Last week there was a conference of significant interest to the free and open source software community on the problem of software and business method patents at the Brookings Institution in Washington, D.C. I was pleased to find that Red Hat is by no means alone in its opposition to patents on abstract ideas. There were, to be sure, some proponents of the status quo, but respected voices are acknowledging the serious problems in the current system and laying the intellectual groundwork for reform.
The conference was co-sponsored by the Computer & Communications Industry Association (of which Red Hat is a member) and Duke University School of Law (our neighbor just down the road in Durham, N.C.). A list of the two dozen scholars, lawyers, and industry representatives who participated is here.
A good number of the panelists recognized the dysfunctionality of the current patent system as it relates to software and business method patents. They acknowledged such problems for software developers as unmanageable litigation risks, the fuzzy and unpredictable boundaries of software patents, and the difficulties of identifying relevant patents. A couple of scholars noted that large software firms, among others, publicly opposed software patents in the 1980s.
Some of the harm from software patents is obvious. Do they provide any compensating benefit? There was little, if any, evidence that they encourage innovation. Although the number of software patents has exploded in recent years, one panelist expressed doubt that success in the technology area was associated with patent ownership. He observed that had the young Bill Gates been confronted at the outset with the litigation risks of tens of thousands of software patents, he might have chosen to exercise his entrepreneurial skills in a field other than software. The point, of course, is that the current system to some extent discourages innovation and entrepreneurship – a travesty of its intended purpose.
At a minimum, history suggests that patents are not a significant incentive to innovation in the software field. As I pointed out in my remarks at the conference, the Federal Circuit case law finding software to be patentable mostly dates from the mid-1990s, and the software patent explosion has occurred in the last ten years or so. However, a great deal of software now in everyday use was created earlier. Free and open source software programs such as GNU Emacs, GCC, and Linux date from the 1980s and early 1990s. Some of the most widely used proprietary software programs, like Lotus 1-2-3, Microsoft Word, and Oracle were released in the early 1980s. There’s no reason to think that the developers of those and other successful software programs would have been more innovative if they could have obtained patents.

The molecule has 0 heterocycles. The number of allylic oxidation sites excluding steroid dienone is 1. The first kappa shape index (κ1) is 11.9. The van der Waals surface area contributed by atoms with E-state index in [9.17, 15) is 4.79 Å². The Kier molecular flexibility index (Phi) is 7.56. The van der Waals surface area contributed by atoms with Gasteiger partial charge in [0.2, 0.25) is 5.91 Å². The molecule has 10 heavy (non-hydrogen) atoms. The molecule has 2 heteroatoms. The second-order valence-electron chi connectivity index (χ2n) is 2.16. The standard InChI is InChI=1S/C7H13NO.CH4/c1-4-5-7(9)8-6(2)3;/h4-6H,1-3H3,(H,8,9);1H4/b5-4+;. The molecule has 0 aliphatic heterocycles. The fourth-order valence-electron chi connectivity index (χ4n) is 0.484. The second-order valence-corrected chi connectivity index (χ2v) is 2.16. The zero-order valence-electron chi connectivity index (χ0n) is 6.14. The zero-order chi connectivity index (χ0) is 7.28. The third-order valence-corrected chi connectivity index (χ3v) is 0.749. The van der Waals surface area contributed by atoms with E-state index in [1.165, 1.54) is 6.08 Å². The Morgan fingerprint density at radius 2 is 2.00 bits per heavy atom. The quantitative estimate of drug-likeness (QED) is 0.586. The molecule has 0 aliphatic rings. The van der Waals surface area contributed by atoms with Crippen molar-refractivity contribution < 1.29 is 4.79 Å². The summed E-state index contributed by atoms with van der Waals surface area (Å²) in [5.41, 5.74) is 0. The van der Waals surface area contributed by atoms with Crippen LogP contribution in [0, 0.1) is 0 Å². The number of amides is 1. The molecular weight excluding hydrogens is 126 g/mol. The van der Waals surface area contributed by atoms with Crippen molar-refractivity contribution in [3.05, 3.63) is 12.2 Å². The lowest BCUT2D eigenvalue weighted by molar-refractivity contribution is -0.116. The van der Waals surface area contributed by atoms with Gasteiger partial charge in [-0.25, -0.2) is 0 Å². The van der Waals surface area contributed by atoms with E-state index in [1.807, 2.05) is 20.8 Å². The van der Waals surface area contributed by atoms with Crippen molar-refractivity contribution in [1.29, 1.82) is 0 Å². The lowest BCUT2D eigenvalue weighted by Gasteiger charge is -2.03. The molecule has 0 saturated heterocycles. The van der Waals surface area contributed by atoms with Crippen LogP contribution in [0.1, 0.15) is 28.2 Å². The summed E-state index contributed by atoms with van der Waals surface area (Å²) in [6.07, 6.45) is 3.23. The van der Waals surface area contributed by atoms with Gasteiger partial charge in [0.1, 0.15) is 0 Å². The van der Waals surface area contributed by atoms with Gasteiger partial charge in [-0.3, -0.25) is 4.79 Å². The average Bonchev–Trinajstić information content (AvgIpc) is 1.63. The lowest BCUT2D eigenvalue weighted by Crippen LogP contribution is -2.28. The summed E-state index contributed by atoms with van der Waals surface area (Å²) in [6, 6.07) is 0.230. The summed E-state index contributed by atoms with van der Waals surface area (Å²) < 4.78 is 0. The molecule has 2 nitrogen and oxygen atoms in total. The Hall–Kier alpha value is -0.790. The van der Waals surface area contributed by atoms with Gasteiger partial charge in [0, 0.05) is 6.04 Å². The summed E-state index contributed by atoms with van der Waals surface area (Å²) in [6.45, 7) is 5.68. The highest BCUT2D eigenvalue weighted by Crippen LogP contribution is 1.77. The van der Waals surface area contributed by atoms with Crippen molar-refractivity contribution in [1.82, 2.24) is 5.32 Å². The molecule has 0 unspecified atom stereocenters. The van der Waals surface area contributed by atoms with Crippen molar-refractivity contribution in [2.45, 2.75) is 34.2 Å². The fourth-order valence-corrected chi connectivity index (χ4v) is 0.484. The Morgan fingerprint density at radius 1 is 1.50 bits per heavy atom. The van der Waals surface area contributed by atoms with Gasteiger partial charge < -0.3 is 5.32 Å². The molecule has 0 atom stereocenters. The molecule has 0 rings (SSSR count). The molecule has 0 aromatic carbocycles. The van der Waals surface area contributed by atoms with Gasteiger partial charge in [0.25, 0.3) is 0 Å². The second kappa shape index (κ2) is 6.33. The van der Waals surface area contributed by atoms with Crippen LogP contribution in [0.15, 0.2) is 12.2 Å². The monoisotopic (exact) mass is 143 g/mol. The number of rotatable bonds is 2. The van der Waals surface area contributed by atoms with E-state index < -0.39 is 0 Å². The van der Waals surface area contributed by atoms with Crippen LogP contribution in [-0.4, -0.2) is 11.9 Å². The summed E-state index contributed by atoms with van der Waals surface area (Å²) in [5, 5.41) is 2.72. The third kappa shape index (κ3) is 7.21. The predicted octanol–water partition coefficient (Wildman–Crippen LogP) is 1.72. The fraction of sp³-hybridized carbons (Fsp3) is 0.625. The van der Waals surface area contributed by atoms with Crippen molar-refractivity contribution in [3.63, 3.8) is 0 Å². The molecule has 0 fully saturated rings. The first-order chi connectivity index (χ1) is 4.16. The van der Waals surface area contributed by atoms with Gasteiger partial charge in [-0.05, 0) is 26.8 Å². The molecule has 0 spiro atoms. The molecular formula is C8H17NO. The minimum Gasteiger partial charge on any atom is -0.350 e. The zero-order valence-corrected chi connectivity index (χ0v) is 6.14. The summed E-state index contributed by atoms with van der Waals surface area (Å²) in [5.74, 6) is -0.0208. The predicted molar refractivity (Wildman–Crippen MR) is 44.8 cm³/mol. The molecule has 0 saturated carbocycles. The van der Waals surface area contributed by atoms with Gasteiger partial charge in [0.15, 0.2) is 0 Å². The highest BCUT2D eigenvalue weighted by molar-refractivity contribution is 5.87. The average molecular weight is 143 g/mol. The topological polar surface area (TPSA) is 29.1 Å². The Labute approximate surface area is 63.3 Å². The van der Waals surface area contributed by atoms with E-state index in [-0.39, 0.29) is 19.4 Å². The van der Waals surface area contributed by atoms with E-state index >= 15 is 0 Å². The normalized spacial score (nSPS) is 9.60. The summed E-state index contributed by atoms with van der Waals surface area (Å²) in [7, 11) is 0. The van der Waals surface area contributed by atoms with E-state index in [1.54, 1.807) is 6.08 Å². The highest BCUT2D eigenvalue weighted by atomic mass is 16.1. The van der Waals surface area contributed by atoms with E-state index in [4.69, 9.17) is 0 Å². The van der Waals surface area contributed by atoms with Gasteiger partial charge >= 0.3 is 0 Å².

It is theoretically possible that some software developers today are motivated by the hope of a new patent, but the likelier impact of our current patent system is to distract developers with anxieties about being sued over preexisting patents. We know beyond question that the the incentives of the patent system are not encouraging free and open source software developers. A patent entitles the holder to exclude others from making, using, and selling an invention. FOSS developers don’t want to exclude others this way – they want to share their code – and so FOSS developers in principle have no interest in obtaining patents.
So how do we address the software patent mess? Some at the Brookings conference argued for improvements to patent quality through more rigorous application of existing rules in areas such as obviousness and enablement. The simplest solution, though, would be to return to the system that we had not so long ago, in which abstract software is deemed outside the range of patentable subject matter. The court of appeals decision last October in the Bilski case points to this as a viable possibility. Court decisions in the coming months applying the Bilski test could close the door on software patents. In the meantime, thanks to the CCIA, Duke, and Brookings for promoting dialog on these important issues.